Scouring the waiver wire is always a fun task, but sometimes mixing in some trades is what a team needs to make a real jump. The key, of course, is to buy low, which is what I’m going to try and assist with today.
There are always a handful of guys who have great second halves to win their owners bragging rights (or money, if that was legal). Some of those guys are unknowns or call-ups, but often they are guys that were highly-regarded on draft day and for a variety of reasons struggled early.
Here are six guys who haven’t looked that sharp yet, but I want on my roster going forward. They probably won’t be on the waiver wire, so try to get creative.
(Percentage based on percentage owned in Yahoo Sports leagues)
Max Scherzer SP Detroit Tigers (93%)
I would have looked a lot smarter if I had written this last week, but I’m expecting another big second half from Scherzer (last year he went 2.47 ERA, 1.14 WHIP and 96 Ks after the break). He recently hit a rough patch of three starts, two of which were against Boston and Texas, so his inconsistency might make him available. He’s bounced back from those with two solid outings and his career numbers (3.81 ERA, 1.31 WHIP) are much better than what he has now (4.39 ERA, 1.44 WHIP). Expect things to keep improving from here.
Chad Billingsley SP Los Angeles Dodgers (89%)
Billingsley is a classic buy-low candidate right now. He’s not quite an ace, but he can be a key part of a good staff and he’s been bad his last three starts (11.20 ERA, 2.78 WHIP, Wow!). Because of this slump his season numbers are ugly (4.65 ERA, 1.52 WHIP) and his owner is probably sick of him. He won’t be this bad all season. Look at his career numbers (3.66 ERA, 1.37 WHIP, about a K per inning) and how close he has been to them every year. A correction is due, get a piece of it if you can.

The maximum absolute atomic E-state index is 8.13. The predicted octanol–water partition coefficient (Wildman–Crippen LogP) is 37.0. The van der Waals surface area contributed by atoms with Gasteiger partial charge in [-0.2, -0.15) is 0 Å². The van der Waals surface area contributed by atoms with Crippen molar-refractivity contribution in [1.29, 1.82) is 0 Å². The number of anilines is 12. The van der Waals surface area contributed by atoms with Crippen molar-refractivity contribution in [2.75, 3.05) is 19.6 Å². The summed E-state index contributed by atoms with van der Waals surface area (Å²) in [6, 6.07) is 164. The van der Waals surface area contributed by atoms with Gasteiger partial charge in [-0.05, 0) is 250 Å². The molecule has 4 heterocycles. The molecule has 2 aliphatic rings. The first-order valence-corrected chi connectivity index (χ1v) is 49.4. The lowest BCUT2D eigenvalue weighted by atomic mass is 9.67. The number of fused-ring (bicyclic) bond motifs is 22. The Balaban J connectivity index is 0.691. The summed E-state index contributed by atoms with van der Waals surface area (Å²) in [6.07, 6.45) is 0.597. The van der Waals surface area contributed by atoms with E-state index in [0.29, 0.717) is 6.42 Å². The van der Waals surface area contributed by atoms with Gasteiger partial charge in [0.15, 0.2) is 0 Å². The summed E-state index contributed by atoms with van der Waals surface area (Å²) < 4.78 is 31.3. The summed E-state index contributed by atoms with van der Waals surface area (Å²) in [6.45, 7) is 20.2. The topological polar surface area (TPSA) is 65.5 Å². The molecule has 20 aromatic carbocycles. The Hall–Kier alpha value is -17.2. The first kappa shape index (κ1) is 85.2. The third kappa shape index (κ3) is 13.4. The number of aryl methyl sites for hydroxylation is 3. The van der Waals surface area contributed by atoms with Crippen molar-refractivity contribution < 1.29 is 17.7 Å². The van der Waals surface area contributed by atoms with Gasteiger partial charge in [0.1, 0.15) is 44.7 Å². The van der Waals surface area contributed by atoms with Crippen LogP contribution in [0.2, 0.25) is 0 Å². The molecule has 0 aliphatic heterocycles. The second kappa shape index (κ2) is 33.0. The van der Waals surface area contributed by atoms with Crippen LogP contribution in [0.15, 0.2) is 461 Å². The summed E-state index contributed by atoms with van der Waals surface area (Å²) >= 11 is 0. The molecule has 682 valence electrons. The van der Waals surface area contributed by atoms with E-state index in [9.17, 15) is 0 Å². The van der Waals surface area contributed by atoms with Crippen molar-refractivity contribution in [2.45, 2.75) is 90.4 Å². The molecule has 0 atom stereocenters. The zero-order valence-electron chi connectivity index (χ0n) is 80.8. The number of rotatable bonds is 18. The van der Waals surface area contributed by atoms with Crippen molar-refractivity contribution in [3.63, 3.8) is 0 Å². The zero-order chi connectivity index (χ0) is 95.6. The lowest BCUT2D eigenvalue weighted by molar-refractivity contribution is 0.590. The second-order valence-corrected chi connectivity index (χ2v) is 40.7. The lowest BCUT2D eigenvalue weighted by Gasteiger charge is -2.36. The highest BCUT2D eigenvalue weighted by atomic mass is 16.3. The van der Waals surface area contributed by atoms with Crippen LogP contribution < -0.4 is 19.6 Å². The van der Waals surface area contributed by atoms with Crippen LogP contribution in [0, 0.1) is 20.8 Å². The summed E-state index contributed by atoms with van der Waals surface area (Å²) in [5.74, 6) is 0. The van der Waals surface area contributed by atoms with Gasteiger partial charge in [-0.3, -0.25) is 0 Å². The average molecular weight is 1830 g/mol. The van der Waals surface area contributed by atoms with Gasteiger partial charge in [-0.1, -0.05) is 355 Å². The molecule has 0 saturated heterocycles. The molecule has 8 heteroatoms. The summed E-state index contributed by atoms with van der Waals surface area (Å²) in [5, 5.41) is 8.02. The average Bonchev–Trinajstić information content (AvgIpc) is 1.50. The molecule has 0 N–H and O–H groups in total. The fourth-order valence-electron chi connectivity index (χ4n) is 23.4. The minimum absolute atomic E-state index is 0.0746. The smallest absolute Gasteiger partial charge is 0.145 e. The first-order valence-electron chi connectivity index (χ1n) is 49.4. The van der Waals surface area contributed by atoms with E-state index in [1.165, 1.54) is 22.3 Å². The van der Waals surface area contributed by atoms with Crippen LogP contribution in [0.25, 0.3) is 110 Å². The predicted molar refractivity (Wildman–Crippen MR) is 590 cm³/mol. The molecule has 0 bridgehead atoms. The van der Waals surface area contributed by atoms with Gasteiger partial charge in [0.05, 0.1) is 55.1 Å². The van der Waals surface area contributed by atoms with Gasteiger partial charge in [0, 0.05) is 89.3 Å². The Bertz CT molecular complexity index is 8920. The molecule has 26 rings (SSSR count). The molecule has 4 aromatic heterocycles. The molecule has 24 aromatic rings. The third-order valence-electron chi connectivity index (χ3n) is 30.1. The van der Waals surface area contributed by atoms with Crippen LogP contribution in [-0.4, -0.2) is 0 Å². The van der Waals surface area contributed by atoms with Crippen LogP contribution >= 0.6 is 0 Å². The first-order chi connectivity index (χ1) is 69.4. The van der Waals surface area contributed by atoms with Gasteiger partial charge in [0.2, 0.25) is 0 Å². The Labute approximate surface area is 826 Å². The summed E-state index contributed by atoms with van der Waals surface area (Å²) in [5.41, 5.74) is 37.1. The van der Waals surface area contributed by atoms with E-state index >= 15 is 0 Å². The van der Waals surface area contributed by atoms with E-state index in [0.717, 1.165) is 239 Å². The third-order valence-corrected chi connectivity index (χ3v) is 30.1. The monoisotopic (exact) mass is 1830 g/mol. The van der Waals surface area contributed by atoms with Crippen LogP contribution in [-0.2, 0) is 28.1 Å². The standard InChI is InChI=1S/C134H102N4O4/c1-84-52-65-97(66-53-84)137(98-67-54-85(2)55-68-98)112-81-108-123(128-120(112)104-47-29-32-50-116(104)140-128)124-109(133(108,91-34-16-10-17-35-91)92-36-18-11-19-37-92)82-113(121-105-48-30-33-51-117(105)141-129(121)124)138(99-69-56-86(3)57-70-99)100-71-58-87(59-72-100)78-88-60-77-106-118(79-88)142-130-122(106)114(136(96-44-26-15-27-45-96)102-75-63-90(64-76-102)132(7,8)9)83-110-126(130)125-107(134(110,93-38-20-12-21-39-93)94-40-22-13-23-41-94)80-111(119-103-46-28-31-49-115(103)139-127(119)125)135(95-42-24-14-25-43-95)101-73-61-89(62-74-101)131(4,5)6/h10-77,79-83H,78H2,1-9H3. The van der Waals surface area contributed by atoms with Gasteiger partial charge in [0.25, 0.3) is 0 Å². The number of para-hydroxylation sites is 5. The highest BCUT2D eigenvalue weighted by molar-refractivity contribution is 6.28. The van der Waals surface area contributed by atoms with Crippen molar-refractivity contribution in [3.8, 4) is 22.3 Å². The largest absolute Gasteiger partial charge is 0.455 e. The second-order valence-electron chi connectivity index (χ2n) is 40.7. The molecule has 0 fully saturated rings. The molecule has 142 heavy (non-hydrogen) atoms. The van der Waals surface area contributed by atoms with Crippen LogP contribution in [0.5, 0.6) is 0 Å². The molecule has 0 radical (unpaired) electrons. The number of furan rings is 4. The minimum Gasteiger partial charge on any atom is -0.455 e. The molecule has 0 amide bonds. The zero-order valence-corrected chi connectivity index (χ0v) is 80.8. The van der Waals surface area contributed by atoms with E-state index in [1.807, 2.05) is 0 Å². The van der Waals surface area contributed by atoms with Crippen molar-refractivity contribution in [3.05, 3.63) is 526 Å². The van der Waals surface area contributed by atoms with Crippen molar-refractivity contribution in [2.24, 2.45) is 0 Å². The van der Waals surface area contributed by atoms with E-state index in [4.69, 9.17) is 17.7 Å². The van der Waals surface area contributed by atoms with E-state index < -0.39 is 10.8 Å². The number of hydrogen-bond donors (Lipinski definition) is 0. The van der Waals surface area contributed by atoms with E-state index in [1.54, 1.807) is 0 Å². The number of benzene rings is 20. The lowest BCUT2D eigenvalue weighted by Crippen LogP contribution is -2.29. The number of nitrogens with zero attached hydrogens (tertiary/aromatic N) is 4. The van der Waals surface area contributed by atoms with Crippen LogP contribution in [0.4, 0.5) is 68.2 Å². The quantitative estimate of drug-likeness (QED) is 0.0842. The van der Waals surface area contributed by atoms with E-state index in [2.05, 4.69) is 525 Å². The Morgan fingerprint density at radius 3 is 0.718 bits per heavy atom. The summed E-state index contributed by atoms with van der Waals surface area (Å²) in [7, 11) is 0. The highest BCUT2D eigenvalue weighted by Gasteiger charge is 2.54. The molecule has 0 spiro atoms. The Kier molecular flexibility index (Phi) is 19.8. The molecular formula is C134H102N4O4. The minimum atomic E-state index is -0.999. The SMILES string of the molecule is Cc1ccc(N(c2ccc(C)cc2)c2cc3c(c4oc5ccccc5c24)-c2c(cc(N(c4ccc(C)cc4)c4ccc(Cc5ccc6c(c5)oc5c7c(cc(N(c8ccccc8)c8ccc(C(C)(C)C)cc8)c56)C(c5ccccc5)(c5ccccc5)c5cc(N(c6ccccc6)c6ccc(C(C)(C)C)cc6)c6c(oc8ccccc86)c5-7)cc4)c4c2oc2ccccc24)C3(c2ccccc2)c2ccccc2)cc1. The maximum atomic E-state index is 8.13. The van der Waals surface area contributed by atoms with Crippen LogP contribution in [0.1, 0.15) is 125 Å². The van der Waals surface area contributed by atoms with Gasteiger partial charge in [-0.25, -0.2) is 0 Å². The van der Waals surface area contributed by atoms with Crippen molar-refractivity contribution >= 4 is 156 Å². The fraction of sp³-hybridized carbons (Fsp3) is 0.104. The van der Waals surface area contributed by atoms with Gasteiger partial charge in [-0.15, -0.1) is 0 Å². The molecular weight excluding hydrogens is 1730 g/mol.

Carl Pavano SP Minnesota Twins (22%)
In all honestly, I’m not a huge Pavano fan, but he does have the stones to rock a solid mustache (have to respect that) and he can be a solid, albeit unspectacular, addition to a fantasy staff. After basically stealing $60 million from the Yankees a few years back, Pavano has quietly been pretty good for the Twins. He didn’t get enough credit for his 17 wins, 3.75 ERA and 1.19 WHIP last year, which is why he’s sitting on 78 percent of waiver wires right now. He shouldn’t be there after going 2-0 with a 1.44 ERA and 1.08 WHIP in three June starts.
Francisco Liriano SP Minnesota Twins (84%)
My only fear here is that I’m too late to re-open people’s eyes to Liriano. But if his owner doesn’t believe he’s back, take advantage immediately. Liriano has been all over the place this season. The big lefty started the year horribly, threw an ugly no-hitter and then went back on the disabled list. Well, he seems to have figured it out. In his last four starts, he’s thrown 22 innings with a 1.64 ERA, 1.00 WHIP and 29 Ks.
Ted Lilly SP Los Angeles Dodgers (66%)
Lilly doesn’t quite fit the profile of a struggling pitcher, however, I think he’s someone that could be had. His ownership percentage doesn’t make any sense. The soft-tossing lefty has been shockingly good since coming to the National League in 2007 (3.71 ERA, 1.14 WHIP). Most fantasy owners are probably aware of him as a solid pitcher. He’s actually been better than that. His strikeouts are down a little this year, but he’s a guy to get for a low ERA and WHIP (0.99 last year) anyway.
Brandon Morrow SP Toronto Blue Jays (74%)
Count me among the millions of Morrow owners that wish he could find a time machine to the second half of 2010. The former No. 1 pick came into the season with a ton of hype after striking out 178 in just 146 innings, but has been epically disappointing. He started the year on the DL, came back strong and then turned terrible. I’m not giving up hope yet though, there’s just not that many guys who will strike out 11 guys per nine innings. He’s still getting those Ks and still a young developing pitcher that will figure it out soon.